Par­tic­i­pa­tion of Chi­nese urged in grav­i­ta­tional wave re­search

China Daily European Weekly - - China News - By ZHOU WENT­ING zhouwent­[email protected]­nadaily.com.cn

World ex­perts in the de­tec­tion and re­search of grav­i­ta­tional waves — a field that will open a new win­dow for study of the uni­verse — have in­vited Chi­nese col­leagues to par­tic­i­pate in their in­ter­na­tional col­lab­o­ra­tion.

A col­lab­o­ra­tive project on sec­ond-gen­er­a­tion de­tec­tors for the Laser In­ter­fer­om­e­ter Grav­i­ta­tional-Wave Ob­ser­va­tory is be­ing worked on by more than 1,000 re­searchers from over 20 coun­tries. China can play a role in the next gen­er­a­tion, which is at the con­cept stage, lead­ing US sci­en­tist Barry Clark Bar­ish says dur­ing an exclusive in­ter­view with China Daily in Shang­hai.

The ob­ser­va­tory, known as LIGO, de­tected grav­i­ta­tional waves for the first time in Septem­ber 2015.

“We hope one of the de­tec­tors of the next gen­er­a­tion will be built in China by Chi­nese sci­en­tists,” says Bar­ish, who was at­tend­ing the Fu­dan Sci­ence and In­no­va­tion Fo­rum 2017 in Shang­hai.

Bar­ish fos­tered col­lab­o­ra­tion be­tween re­search par­ties that even­tu­ally en­abled the de­tec­tion of grav­i­ta­tional waves.

Bar­ish, to­gether with Rainer Weiss, in­ven­tor of the laser in­ter­fer­om­e­ter grav­i­ta­tional-wave de­tec­tor, the foun­da­tion for LIGO, and Kip Stephen Thorne, who cre­ated pro­grams mod­el­ing grav­i­ta­tional waves and de­vel­oped anal­y­sis meth­ods, won the 2017 Fu­dan-Zhongzhi Sci­ence Award. The three United States sci­en­tists were se­lected for the award, founded by Fu­dan Univer­sity and Zhongzhi En­ter­prise Group, for their con­tri­bu­tions to the ob­ser­va­tion and re­search of grav­i­ta­tional waves. They also re­ceived the 2017 No­bel Prize for physics. The cur­rent gen­er­a­tion of de­tec­tors con­sists of two gi­gan­tic, iden­ti­cal in­ter­fer­om­e­ters — de­vices that merge two or more sources of light — in Han­ford, Wash­ing­ton, and Liv­ingston, Louisiana. The next gen­er­a­tion, with which sci­en­tists hope to ex­plore “the sci­ence of the whole uni­verse and (solve) the puz­zles of where the black holes be­gin in the early be­gin­ning of the uni­verse”, will prob­a­bly have in­stru­ments that are up to 10 times the size of the cur­rent ones.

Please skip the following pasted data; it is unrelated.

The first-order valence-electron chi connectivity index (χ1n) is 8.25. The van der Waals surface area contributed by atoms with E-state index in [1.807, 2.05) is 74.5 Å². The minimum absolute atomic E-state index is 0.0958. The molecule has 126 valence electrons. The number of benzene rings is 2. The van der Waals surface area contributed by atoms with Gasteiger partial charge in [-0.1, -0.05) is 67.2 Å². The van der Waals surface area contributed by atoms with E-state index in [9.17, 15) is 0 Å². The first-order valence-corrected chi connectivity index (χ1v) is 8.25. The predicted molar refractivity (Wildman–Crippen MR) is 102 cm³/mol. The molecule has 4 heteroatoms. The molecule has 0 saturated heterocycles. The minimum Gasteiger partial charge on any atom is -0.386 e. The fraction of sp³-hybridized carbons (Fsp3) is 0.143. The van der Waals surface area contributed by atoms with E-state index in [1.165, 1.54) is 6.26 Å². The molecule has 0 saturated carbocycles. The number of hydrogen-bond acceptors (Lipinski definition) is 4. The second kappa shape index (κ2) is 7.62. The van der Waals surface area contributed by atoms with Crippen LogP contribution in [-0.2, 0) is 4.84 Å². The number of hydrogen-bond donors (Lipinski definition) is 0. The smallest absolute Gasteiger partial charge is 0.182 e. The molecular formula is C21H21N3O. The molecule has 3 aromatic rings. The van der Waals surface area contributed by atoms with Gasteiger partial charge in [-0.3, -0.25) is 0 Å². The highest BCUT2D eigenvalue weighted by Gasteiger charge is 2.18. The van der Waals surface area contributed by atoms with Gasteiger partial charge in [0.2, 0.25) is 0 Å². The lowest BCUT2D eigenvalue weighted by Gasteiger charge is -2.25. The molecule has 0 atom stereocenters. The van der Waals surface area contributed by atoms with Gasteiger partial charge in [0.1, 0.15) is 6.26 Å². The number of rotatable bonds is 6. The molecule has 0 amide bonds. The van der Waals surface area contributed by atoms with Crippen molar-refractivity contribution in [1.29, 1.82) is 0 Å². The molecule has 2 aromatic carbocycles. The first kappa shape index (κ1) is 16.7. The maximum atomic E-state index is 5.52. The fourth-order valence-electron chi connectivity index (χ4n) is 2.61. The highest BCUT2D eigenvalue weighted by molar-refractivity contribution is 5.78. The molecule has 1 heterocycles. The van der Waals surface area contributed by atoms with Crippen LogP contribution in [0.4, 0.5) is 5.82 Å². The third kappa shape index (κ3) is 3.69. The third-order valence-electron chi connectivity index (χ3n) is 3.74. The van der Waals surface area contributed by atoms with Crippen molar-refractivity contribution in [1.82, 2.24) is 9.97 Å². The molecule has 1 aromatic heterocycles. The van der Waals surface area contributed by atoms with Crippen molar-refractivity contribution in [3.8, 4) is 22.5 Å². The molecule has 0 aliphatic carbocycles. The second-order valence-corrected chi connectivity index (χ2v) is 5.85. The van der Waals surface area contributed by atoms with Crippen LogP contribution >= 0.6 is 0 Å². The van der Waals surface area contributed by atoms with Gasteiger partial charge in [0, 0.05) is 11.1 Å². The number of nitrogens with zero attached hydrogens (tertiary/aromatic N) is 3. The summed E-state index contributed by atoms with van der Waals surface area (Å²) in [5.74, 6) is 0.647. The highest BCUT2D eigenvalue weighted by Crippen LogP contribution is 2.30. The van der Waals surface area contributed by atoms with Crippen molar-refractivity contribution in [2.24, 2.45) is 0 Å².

“China should be­come part of the in­ter­na­tional study project, which will be dra­mat­i­cally dif­fer­ent,” Weiss says.

Sev­eral in­dus­tries in China, in­clud­ing high-level con­struc­tion and laser re­search, will be fur­ther boosted if the coun­try par­tic­i­pates in the re­search, Bar­ish says.

“Also, LIGO has the world’s big­gest high-vac­uum sys­tem. This can be chal­leng­ing, as you have to learn how to make it high-vac­uum but also cheap enough to make the huge project af­ford­able,” he says.

Bar­ish says there are a few Chi­nese sci­en­tists in­volved in the sci­ence and data anal­y­sis in LIGO, but no Chi­nese have been in­volved with the ac­tual ex­per­i­men­tal in­stru­ment so far. He says he be­lieves China’s no­table break­throughs in quan­tum com­mu­ni­ca­tion and quan­tum com­pu­ta­tion, as well as ar­ti­fi­cial in­tel­li­gence, will con­trib­ute to re­search into grav­i­ta­tional waves.

“AI can help in run­ning the sen­si­tive in­stru­ment and do­ing data anal­y­sis,” Bar­ish adds.

“We an­a­lyze data and look at some sources of grav­i­ta­tional waves pre­de­ter­mined by our ex­ist­ing un­der­stand­ing. But AI ren­ders the pos­si­bil­ity of look­ing at the data and find­ing a very dif­fer­ent source from what we are look­ing for,” he says.

Sci­en­tists say that de­tectable grav­i­ta­tional waves are caused by vi­o­lent events in the uni­verse — col­lid­ing black holes, ex­plod­ing stars and even the birth of the uni­verse it­self. De­tect­ing and an­a­lyz­ing the in­for­ma­tion car­ried by grav­i­ta­tional waves al­lows hu­mans to ob­serve the uni­verse in a way never be­fore pos­si­ble, and that may usher in cut­ting-edge re­search in physics, as­tron­omy and astro­physics, they say.

Barry Clark Bar­ish, US sci­en­tist

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